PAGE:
Meanwhile the merger of FCA and PSA Group to form Stellantis has created the world’s fourth-largest carmaker – the company has more than 400,000 employees and sales are somewhere near 8 million vehicles a year.

Stellantis will be the new home for some great automotive names – Maserati, Dodge, Alfa Romeo among them – and if the statement released after the merger is to be believed, the company will push hard to be a player in the EV space.

The company statement read that Stellantis is ‘uniquely positioned to capture the exciting opportunities of a global industry undergoing rapid and profound change’ and that its ‘portfolio is uniquely suited to offer distinctive, sustainable mobility solutions to meet its customers’ evolving needs, as they embrace electrification, connectivity, autonomous driving and shared ownership. As the electrified market continues to grow, Stellantis is well positioned today with 29 electrified models available and plans to introduce ten additional vehicles by the end of this year.’

Stellantis said it will also work towards carbon neutrality across all products, assembly plants and other facilities. Its CEO, Carlos Tavares, would go on to say at a press conference that for each new model launched between now and 2025 there would be an electrified version.

Like the other majors, Stellantis clearly sees a future that will be, in large part, electric. Its a difficult position to argue against – electrified vehicle sales are growing, the technology is improving, all the big players are getting on board, and let’s not forget that the world’s most valuable car company, Tesla, makes only battery-electric vehicles.

Stellantis does have work to do and some hurdles to clamber over – most notably its presence in China, the world’s largest car market. Tavares acknowledged that results in China had been ‘disappointing, to say the least’ and that he had set up a team tasked with creating a new strategy for its business there. We’ll have to wait and see what that strategy may be, but let’s hope it is a successful one.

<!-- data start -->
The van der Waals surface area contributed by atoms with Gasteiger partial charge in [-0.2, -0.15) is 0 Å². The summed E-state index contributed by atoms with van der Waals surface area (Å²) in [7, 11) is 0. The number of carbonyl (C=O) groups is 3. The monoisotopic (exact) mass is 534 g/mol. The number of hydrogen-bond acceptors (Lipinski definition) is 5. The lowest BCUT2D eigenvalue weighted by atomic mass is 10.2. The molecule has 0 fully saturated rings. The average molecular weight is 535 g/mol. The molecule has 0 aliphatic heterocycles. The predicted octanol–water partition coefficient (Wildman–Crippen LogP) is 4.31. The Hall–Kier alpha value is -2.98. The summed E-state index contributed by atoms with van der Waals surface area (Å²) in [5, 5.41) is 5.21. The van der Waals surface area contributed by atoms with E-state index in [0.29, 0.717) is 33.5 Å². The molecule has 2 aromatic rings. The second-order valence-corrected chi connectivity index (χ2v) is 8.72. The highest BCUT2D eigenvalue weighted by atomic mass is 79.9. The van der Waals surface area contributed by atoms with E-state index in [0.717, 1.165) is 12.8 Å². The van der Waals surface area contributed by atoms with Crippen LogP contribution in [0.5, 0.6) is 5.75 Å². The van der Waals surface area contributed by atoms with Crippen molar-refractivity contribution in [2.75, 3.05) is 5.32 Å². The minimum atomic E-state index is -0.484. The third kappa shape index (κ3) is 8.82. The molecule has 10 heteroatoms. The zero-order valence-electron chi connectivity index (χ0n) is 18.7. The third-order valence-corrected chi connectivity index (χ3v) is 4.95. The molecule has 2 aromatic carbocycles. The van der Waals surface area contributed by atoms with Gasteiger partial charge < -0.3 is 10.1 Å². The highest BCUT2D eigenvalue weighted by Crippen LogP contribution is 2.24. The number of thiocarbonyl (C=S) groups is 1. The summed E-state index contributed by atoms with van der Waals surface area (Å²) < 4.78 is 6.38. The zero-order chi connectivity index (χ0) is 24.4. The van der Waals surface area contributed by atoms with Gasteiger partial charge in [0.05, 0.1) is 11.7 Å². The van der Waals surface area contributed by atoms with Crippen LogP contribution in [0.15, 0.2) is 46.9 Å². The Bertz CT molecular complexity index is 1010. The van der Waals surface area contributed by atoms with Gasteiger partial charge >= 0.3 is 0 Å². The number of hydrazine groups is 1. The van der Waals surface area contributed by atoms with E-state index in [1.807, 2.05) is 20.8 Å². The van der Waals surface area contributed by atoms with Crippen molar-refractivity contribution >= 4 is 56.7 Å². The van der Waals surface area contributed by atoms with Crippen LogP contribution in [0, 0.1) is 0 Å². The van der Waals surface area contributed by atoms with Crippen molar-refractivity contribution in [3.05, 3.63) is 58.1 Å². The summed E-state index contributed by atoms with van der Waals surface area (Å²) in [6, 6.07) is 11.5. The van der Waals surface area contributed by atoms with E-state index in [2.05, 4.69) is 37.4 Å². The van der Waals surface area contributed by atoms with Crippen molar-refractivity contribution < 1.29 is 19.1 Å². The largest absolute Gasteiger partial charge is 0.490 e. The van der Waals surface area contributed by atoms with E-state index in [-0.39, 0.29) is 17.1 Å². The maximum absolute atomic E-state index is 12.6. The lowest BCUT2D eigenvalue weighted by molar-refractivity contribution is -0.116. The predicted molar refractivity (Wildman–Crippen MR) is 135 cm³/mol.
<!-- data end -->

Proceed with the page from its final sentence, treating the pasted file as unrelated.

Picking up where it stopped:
A quick note on automotive training.

One aspect of the evolution of the automotive industry has been the incredible rise of the Advanced Driver Assistance System (ADAS). Just about every new model of car is packed with clever features as Forward Collision-Avoidance, Lane Keeping Assist, Smart Cruise Control, and Speed Limit Assist – to name just a few.

All these features rely on a system of sensors and cameras to work properly and their maintenance and calibration is vital to ensure the safety of the vehicle, its driver and passengers.

It’s new technology and an area that must be embraced by workshops and servicing businesses. In March, MTA Queensland– whose brief is, in part, to assist automotive businesses to prepare and adapt to change – will launch a range of courses to deliver ADAS training to Queensland’s servicing and repair sector.

You can find out more about these exciting training opportunities in the pages of this edition of Motor Trader, and at our website by clicking HERE.